Col. Norman Vaughan, adventurer, dies at age 100
LEGACY: From Byrd expedition to 13 Iditarod starts, he dreamed big and inspired others.
Vaughan participated in a video teleconference with family in South Carolina during his 100th birthday celebration Saturday held at Providence Alaska Medical Center. (Photo by EVAN R. STEINHAUSER / Anchorage Daily News)
Vaughan drove a dog team into Nome on March 15, 2000, at the end of the 776-mile Serum Run to commemorate the historic dog team relay race that brought a shipment of diphtheria serum to the stricken gold mining town in 1924. (Photo by AL GRILLO / The Associated Press)
A youthful Vaughan appears in an undated photo provided by his family. (Photo courtesy Vaughan family)
Col. Norman Vaughan served as one of three dog handlers on the 1928-30 Byrd expedition in Antarctica. (Photo by BILL ROTH / Anchorage Daily News)
By GEORGE BRYSON
Anchorage Daily News
(Published: December 24, 2005)
Refusing to "grow old" to the very end, irrepressible dog musher and world adventurer Col. Norman Vaughan died in an Anchorage hospital Friday amid family and friends -- just four days past his 100th birthday.
Vaughan's life as a sportsman, soldier and entrepreneur spanned the 20th century, but it was his buoyant example of how an active outdoor life doesn't have to end at age 70, or 80, or even 90 that inspired legions of admirers.
At 84, Vaughan was still entering and completing the 1,100-mile Iditarod Trail Sled Dog Race from Anchorage to Nome as the self-proclaimed "oldest and slowest" musher in the world.
At 89, he climbed a 10,320-foot Antarctic peak that Adm. Richard Byrd named in his honor 65 years earlier during their historic 1928-1930 South Pole expedition. He was assisted on the climb by his wife, Carolyn Muegge-Vaughan, and Alaska mountain guide Vern Tejas.
"I know how to dream big dreams," Tejas said later, "but Norman dreams impossible dreams. That's what I want to learn from him."
"Colonel Vaughan is truly one of the most inspirational people we'll ever know," Anchorage Mayor Mark Begich declared on Friday. Other remembrances poured in from across the state.
Born in Salem, Mass., on Dec. 19, 1905, Vaughan showed little interest in securing a prosperous future in the family's lucrative shoe business. A more adventurous world beckoned outside.
As a sled-dog enthusiast, he dropped out of Harvard University his freshman year to spend several months with a British doctor who was traveling by dog sled to minister to Eskimos in the Canadian Arctic.
As a sophomore, he dropped out again to devote a year to training scores of sled dogs required for the Byrd expedition, then labored two more years without pay on the expedition itself.
One purpose of the trip was Byrd's wish to become the first person to fly an airplane over the South Pole, just as he'd arguably flown the first plane over the North Pole in 1926. But a second goal was to explore uncharted regions of Antarctica under the auspices of the National Science Foundation.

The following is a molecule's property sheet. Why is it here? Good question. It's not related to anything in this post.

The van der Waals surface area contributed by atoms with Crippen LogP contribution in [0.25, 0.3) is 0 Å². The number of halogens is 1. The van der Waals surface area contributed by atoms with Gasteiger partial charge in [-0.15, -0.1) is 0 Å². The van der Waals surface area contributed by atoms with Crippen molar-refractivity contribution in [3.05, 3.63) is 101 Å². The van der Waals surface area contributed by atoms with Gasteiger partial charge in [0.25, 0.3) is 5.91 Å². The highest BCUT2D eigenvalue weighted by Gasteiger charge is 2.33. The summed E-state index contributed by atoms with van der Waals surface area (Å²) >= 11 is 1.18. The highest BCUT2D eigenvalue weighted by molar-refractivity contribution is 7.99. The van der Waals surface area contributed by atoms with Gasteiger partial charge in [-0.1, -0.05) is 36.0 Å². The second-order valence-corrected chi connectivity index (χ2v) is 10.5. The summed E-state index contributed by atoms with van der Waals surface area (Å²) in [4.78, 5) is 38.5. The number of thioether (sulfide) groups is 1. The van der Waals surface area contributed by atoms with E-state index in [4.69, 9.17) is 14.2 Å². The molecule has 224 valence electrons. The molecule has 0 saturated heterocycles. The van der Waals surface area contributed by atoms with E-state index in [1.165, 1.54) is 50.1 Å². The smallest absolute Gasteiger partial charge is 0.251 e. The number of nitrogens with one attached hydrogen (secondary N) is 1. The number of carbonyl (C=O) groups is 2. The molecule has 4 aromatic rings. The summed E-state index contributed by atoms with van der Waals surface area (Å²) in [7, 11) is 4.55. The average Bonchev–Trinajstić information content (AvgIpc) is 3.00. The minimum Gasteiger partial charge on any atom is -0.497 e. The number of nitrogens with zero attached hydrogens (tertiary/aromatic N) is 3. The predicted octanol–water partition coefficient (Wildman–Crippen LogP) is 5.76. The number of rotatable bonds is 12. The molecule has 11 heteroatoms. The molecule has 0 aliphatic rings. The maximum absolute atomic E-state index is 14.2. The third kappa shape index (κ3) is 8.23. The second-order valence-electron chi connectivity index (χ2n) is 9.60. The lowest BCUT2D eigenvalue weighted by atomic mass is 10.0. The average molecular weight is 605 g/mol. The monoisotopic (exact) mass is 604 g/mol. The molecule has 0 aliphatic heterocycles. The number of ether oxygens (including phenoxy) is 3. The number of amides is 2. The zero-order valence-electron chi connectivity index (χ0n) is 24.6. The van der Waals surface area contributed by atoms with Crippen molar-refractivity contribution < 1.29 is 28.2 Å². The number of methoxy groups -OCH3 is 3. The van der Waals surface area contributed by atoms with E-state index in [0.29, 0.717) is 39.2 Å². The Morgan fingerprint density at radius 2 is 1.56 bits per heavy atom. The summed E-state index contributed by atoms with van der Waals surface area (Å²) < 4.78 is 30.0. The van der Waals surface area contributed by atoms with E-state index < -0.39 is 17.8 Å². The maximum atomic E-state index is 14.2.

Near the climax of the journey, Vaughan joined a select six-man team that skied 1,500 miles toward the South Pole and back, partly to rescue Byrd should he crash, but also to conduct geologic studies in the Maud Mountains. Vaughan thrilled at the entire experience, which ultimately changed his life.
"We were closer to God on that trip," he later wrote. "We realized how insignificant we humans really were."
Returning home at 25, Vaughan had lost all interest in continuing at Harvard. Instead, he married, sold advertising, played semi-professional football (until the boss at his advertising firm objected), won an Olympic trials sled dog race and represented the U.S. in the demonstration sport of dog mushing at the 1932 Winter Games at Lake Placid, N.Y. He also pioneered the sport of alpine skiing in America -- writing "Ski Fever," one of the earliest guidebooks on the sport -- while also moonlighting as a ski instructor.
"My parents wanted me to lead a proper life," he once told a reporter. "But I couldn't imagine staying in New Hampshire and selling Vaughan's Ivory Shoe Leather in the family business. It would have been duller than dishwater."
After America entered World War II, Vaughan's life was seldom dull. Volunteering for military service in the U.S. Army Air Corps at the age of 36, he was commissioned a first lieutenant and assigned to a search and rescue unit in Maine. There he trained soldiers and sled dogs for rescue operations in the North Atlantic and participated in several missions to find downed planes.
Eventually promoted to colonel, he devised a scheme backed by Gen. George Patton to parachute sled dogs to the Battle of the Bulge to rescue injured allied soldiers stranded in the snow. He was camping at Le Bourget airfield in Paris with 17 men and 209 dogs when the mission was canceled due to logistical delays.
After the war, Vaughan was awarded the Legion of Merit for exceptional service. He remained on active duty four more years, worked as a civilian for the Homelite company, then returned to military service during the war in Korea. Assigned to the psychological warfare division at the Pentagon, he wrote pamphlets that were dropped behind enemy lines urging North Korean soldiers to surrender.